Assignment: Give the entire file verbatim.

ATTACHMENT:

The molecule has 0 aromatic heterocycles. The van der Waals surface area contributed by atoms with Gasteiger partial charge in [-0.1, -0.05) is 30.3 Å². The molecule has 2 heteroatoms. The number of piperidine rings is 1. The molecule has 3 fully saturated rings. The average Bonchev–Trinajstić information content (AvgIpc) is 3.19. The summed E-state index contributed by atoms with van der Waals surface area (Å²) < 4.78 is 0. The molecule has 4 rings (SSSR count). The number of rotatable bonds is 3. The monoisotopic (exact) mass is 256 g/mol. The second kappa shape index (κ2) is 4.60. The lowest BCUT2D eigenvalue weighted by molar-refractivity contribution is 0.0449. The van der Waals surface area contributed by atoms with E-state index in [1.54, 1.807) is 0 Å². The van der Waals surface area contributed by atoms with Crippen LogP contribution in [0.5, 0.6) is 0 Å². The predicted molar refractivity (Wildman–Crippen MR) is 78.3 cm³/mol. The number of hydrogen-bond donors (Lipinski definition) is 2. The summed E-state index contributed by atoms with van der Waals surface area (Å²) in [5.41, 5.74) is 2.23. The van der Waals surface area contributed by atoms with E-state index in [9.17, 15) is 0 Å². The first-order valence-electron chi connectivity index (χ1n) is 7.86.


The molecule has 0 aromatic heterocycles. The van der Waals surface area contributed by atoms with Gasteiger partial charge in [-0.1, -0.05) is 30.3 Å². The molecule has 2 heteroatoms. The number of piperidine rings is 1. The molecule has 3 fully saturated rings. The average Bonchev–Trinajstić information content (AvgIpc) is 3.19. The summed E-state index contributed by atoms with van der Waals surface area (Å²) < 4.78 is 0. The molecule has 4 rings (SSSR count). The number of rotatable bonds is 3. The monoisotopic (exact) mass is 256 g/mol. The second kappa shape index (κ2) is 4.60. The lowest BCUT2D eigenvalue weighted by molar-refractivity contribution is 0.0449. The van der Waals surface area contributed by atoms with E-state index in [1.54, 1.807) is 0 Å². The van der Waals surface area contributed by atoms with Crippen LogP contribution in [0.5, 0.6) is 0 Å². The predicted molar refractivity (Wildman–Crippen MR) is 78.3 cm³/mol. The number of hydrogen-bond donors (Lipinski definition) is 2. The summed E-state index contributed by atoms with van der Waals surface area (Å²) in [5.41, 5.74) is 2.23. The van der Waals surface area contributed by atoms with E-state index in [9.17, 15) is 0 Å². The first-order valence-electron chi connectivity index (χ1n) is 7.86.